Title VII

Title VII is a federal law passed in 1964. It’s purpose is to give employees who are discriminated against in the workplace, a legal remedy. Title VII does not prohibit all discrimination nor does it prohibit all bad acts in the workplace. Instead, Title VII protects only discrimination on the basis of race, color, religion, sex or national origin.

Title VII defines discrimination in the workplace as hiring or firing, or giving promotions, pay raises or other job benefits based on race, color, religion, sex or national origin.

Title VII also protects employees who are subjected to a hostile work environment. We receive frequent calls from employees wondering if they have a claim for hostile work environments. Unfortunately, many do not. Title VII does not protect employees from all hostile work environments. It only protects employees when the hostile work environment is based on race, color, religion, sex or national origin. One of the most common forms of a hostile work environment protected by Title VII is sexual harassment. However, employers are not automatically liable for all sexual harassment. Employers are protected if they take prompt action to address the problem once they learn of it. Therefore, before bringing a claim against an employer under Title VII for sexual harassment, the employee must usually show that the incident was reported to the employer, the employer did not take appropriate action, and the harassment continued. Employers are also liable for sexual harassment when the harasser is an owner of high level manager.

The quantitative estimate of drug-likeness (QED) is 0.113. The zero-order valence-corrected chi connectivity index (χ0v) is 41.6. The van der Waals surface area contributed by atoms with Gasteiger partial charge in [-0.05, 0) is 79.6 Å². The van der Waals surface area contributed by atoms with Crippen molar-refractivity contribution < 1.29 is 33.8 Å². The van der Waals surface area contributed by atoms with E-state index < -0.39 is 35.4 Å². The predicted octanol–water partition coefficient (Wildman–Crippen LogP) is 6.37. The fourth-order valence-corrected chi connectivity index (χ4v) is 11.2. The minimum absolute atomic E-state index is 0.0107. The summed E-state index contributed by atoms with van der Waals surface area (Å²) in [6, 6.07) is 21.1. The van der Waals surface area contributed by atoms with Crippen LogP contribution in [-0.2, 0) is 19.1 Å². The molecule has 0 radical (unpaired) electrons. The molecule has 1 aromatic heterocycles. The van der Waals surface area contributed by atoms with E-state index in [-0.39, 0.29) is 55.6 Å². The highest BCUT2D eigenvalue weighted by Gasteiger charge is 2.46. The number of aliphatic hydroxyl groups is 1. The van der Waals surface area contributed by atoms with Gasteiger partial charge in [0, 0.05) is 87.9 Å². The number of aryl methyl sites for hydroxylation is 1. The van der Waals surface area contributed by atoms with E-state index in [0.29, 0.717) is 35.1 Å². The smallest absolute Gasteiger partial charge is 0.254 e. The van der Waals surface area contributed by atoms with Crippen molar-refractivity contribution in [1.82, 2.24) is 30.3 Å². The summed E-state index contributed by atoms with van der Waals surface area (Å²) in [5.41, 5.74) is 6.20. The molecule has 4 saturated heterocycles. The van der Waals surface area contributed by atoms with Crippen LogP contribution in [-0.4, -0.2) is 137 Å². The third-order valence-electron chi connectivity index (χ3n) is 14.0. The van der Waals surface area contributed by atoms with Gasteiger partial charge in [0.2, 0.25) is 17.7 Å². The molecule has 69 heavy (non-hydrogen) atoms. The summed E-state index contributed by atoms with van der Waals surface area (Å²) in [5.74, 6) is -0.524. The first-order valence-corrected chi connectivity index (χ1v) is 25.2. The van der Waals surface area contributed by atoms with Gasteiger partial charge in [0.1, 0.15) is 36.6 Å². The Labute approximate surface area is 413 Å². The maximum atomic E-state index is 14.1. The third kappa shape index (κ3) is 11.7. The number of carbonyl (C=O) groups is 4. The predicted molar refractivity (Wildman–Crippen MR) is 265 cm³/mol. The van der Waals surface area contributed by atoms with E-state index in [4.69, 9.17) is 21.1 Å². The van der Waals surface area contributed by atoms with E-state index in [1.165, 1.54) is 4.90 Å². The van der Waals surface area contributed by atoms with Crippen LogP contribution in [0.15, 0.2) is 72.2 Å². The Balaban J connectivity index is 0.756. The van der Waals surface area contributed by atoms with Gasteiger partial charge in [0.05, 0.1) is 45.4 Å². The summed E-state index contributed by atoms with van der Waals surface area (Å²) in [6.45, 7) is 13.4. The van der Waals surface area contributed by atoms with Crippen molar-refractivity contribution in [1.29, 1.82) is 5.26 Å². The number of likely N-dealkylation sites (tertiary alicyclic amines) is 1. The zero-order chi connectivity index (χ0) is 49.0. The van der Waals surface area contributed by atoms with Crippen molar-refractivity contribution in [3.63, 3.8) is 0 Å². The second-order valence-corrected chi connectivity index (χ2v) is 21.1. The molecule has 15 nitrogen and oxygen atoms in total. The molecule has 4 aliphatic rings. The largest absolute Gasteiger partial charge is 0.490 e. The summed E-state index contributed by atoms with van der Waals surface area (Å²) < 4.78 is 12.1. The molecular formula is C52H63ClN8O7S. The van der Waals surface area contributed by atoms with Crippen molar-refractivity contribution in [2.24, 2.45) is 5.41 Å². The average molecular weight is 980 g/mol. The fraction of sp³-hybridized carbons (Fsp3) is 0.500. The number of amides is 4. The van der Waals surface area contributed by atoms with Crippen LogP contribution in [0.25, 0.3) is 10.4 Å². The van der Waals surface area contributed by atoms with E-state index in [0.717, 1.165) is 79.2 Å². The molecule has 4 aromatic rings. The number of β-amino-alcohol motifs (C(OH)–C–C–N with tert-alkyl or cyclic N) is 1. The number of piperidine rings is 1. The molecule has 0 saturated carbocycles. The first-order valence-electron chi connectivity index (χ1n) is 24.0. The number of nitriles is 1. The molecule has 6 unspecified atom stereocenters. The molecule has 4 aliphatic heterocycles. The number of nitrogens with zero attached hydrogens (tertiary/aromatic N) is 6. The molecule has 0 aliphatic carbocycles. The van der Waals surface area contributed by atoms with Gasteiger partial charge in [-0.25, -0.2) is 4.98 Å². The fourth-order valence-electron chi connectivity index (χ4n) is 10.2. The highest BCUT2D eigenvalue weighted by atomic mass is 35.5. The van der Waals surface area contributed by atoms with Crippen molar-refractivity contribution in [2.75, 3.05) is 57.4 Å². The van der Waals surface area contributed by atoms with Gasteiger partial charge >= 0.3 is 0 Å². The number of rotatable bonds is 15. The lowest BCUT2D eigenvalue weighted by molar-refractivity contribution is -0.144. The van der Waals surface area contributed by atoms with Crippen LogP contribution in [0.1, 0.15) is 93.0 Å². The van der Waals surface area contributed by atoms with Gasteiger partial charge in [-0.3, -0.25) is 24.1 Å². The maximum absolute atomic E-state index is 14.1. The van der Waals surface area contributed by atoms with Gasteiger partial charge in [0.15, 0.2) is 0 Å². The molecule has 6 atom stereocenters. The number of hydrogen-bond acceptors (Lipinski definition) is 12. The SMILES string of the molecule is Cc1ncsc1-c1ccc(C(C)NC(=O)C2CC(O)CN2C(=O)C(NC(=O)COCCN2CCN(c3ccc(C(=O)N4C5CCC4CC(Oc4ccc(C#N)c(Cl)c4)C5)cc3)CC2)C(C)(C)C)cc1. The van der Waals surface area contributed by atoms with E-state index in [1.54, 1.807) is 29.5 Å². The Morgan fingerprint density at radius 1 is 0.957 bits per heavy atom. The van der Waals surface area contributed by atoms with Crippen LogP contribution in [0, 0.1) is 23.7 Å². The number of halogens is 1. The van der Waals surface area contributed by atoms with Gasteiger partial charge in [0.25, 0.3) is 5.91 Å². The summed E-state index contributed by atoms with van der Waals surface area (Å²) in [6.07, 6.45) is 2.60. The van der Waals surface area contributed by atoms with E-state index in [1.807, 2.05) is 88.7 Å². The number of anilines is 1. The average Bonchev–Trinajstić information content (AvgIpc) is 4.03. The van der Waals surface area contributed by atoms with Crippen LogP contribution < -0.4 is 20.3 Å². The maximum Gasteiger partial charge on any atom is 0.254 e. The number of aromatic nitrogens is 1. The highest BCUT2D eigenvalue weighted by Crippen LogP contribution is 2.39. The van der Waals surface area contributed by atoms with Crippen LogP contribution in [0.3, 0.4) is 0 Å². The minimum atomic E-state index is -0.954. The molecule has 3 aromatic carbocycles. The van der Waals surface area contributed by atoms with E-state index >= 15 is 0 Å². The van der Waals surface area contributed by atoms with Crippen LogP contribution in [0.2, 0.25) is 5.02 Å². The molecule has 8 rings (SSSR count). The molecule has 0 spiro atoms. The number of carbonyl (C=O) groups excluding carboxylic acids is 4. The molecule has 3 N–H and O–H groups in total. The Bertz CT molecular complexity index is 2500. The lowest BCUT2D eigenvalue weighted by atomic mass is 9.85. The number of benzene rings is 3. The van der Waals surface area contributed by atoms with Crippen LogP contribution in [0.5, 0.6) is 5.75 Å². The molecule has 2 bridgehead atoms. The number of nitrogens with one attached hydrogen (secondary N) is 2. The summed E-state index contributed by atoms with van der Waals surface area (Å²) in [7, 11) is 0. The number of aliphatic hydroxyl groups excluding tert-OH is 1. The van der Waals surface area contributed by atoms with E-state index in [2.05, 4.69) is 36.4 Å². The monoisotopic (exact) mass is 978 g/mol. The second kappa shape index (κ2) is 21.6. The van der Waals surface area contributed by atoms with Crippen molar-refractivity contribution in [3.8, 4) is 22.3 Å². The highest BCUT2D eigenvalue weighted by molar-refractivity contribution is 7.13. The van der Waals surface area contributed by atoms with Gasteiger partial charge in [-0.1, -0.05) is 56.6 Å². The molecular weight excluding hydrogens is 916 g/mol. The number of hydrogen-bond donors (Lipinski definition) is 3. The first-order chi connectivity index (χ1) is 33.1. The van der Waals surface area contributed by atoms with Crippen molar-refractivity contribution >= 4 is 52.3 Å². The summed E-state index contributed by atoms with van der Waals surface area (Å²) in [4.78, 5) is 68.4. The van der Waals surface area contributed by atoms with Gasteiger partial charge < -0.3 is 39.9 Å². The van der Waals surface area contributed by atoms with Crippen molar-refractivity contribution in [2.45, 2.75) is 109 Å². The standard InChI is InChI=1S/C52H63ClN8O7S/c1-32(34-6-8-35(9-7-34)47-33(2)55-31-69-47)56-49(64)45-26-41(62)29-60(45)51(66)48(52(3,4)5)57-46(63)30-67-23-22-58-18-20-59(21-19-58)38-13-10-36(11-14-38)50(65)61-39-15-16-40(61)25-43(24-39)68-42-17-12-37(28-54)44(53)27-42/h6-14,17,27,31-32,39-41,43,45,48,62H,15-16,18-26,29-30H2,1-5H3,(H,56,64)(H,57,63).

Title VII does allow some discrimination in the work place. For example, when the employer has a bona fide reason to discriminate, it can be allowed. A good example of this is when a movie studio purposely hires actors of a certain race or gender to play parts in movies when those parts require a person of that race or gender.

What should I do if I am being discriminated against at work?

If you believe that you are being discriminated against at work, first look at your employee manual. Chances are it will tell you what to do. Most employee manuals instruct you to report the issue to human resources or some other manager. In many cases, you must follow these steps before you will be allowed to sue. After following those procedures, if the discrimination doesn’t stop, call our offices for a free consultation. We can help you determine if your legal rights have been violated and help you make a claim.